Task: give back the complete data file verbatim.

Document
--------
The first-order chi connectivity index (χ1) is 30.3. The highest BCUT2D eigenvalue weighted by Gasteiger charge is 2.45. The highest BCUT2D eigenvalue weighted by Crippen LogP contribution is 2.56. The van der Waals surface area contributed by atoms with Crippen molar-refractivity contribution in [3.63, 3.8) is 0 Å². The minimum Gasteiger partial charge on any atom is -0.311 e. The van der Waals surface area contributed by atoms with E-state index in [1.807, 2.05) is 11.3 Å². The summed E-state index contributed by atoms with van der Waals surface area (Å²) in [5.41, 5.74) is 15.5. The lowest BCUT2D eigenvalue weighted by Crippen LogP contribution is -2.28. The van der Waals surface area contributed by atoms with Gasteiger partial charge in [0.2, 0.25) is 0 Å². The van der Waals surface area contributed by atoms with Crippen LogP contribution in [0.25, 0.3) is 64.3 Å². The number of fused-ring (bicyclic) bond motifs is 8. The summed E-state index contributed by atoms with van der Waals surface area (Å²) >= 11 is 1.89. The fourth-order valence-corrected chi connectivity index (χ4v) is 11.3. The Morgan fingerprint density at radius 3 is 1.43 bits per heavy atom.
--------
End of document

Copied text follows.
The first-order chi connectivity index (χ1) is 30.3. The highest BCUT2D eigenvalue weighted by Gasteiger charge is 2.45. The highest BCUT2D eigenvalue weighted by Crippen LogP contribution is 2.56. The van der Waals surface area contributed by atoms with Crippen molar-refractivity contribution in [3.63, 3.8) is 0 Å². The minimum Gasteiger partial charge on any atom is -0.311 e. The van der Waals surface area contributed by atoms with E-state index in [1.807, 2.05) is 11.3 Å². The summed E-state index contributed by atoms with van der Waals surface area (Å²) in [5.41, 5.74) is 15.5. The lowest BCUT2D eigenvalue weighted by Crippen LogP contribution is -2.28. The van der Waals surface area contributed by atoms with Gasteiger partial charge in [0.2, 0.25) is 0 Å². The van der Waals surface area contributed by atoms with Crippen LogP contribution in [0.25, 0.3) is 64.3 Å². The number of fused-ring (bicyclic) bond motifs is 8. The summed E-state index contributed by atoms with van der Waals surface area (Å²) >= 11 is 1.89. The fourth-order valence-corrected chi connectivity index (χ4v) is 11.3. The Morgan fingerprint density at radius 3 is 1.43 bits per heavy atom.